The CRTC has mandated standards to enhance the user experience of message relay services, which enable Canadians with a hearing or speech disability to make and receive phone calls via text with the assistance of a relay operator. New standards will require relay operators to achieve a certain typing speed, rate of accuracy, and call-answer time. The commission says this will mean that users will experience faster response times and increased accuracy, as well as accessible IP relay interfaces. Given that many Canadians are disconnecting their home phones in favour of cellphones, the CRTC has also directed mobile wireless service providers to offer IP relay services to their customers by June 14, 2019.

The CRTC is taking further action to reduce the number of unsolicited and illegitimate calls Canadians receive, ordering telecommunications service providers to implement a system to block calls within their networks by Dec. 19, 2019. Calls with caller ID info that either exceeds 15 digits or does not conform to a number that can be dialed (for example, 000-000-0000) will be blocked before reaching the subscriber. Providers that offer their subscribers call-filtering services, which provide more advanced call-management features, will not be under the obligation.

Vantage Data Centers is acquiring the operations of Videotron’s 4Degrees Colocation data centers for $259 million, subject to adjustments. Videotron acquired Québec City-based 4Degrees Colocation in 2015. As part of Videotron, 4Degrees expanded its Québec City center and extended its operations to Montréal, where it built its data centre. The transaction expands Vantage’s coast-to-coast presence in North America to five markets, bringing Vantage’s total number of operational facilities to nine and total number of data centers under development to four.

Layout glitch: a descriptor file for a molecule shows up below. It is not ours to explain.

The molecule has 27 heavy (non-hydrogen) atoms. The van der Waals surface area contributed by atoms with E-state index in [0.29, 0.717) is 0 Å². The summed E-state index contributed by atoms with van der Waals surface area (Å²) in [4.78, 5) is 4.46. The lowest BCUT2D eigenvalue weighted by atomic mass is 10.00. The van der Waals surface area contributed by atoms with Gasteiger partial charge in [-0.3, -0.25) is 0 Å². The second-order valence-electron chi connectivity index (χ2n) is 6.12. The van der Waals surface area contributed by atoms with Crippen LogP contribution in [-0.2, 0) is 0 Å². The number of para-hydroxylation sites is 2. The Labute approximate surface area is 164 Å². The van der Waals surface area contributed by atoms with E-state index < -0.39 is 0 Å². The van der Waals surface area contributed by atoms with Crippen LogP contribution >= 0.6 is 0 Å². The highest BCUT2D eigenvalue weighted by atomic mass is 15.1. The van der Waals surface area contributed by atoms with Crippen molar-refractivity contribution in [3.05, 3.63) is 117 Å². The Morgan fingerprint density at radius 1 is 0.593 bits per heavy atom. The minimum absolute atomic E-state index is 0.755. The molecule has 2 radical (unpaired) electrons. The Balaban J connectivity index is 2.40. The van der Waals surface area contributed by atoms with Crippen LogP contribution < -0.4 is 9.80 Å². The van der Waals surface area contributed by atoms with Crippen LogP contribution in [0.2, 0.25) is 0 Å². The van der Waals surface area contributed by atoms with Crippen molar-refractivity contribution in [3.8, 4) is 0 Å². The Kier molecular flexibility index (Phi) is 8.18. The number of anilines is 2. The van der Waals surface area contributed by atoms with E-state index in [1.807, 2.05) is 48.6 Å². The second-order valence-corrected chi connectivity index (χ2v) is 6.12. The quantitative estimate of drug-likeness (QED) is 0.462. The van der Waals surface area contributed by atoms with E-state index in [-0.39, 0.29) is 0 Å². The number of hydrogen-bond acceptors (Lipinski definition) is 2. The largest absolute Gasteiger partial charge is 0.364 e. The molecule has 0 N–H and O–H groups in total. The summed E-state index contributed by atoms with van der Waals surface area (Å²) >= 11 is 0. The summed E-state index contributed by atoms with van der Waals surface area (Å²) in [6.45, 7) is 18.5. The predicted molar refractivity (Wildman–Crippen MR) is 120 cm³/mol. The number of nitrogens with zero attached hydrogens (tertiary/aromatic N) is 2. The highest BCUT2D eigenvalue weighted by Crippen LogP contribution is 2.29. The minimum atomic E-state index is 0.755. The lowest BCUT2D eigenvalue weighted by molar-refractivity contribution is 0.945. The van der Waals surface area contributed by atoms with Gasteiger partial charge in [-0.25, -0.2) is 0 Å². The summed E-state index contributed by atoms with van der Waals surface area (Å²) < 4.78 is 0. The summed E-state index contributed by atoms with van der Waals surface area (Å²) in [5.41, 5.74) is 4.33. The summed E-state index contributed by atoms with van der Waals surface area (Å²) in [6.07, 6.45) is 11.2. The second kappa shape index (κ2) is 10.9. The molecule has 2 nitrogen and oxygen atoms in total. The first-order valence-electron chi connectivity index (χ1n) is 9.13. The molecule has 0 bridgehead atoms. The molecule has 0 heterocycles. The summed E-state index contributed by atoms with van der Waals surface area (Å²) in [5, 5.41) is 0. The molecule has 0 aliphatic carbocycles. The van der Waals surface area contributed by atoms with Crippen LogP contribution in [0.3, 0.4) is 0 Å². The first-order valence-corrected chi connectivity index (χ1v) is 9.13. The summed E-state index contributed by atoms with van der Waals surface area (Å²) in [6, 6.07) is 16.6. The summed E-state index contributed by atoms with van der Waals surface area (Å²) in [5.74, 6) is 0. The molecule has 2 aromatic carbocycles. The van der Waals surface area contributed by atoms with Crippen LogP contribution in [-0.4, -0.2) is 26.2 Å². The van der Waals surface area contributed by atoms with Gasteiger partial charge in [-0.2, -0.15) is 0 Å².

Phil Lind, vice-chair of Rogers Communications, is out with a memoir that looks at the more than four decades he spent working alongside Ted Rogers. Right Hand Man: How Phil Lind Guided the Genius of Ted Rogers, Canada’s Foremost Entrepreneur is an insider’s look at Rogers move into live sports with the purchase of the Toronto Blue Jays and the launch of Sportsnet. The book includes a forward by Toronto Mayor John Tory.

Alyssa Stoyanowski and Amanda Vocke

Jim Pattison Broadcast Group has awarded its annual Prairie Equity Scholarships, which support would-be broadcasters from under-represented groups, including those with disabilities, women and visible minority groups. Alyssa Stoyanowski,  a first year student at SAIT, with a particular interest in small-market radio, suffers from Severe Auditory Processing Disorder, a hearing problem that interferes with the way the brain recognizes and interprets sounds. Despite those challenges, she’s maintained good marks, was active in student government, helped with a number of charitable causes and was a competitive swimmer, coach and lifeguard. The second scholarship winner is Amanda Vocke, a second year Broadcast News student at SAIT, who is of German/Filipino ancestry. Stoyanowski and Vocke have each received $2,000 to assist them in pursuing their education and career goals.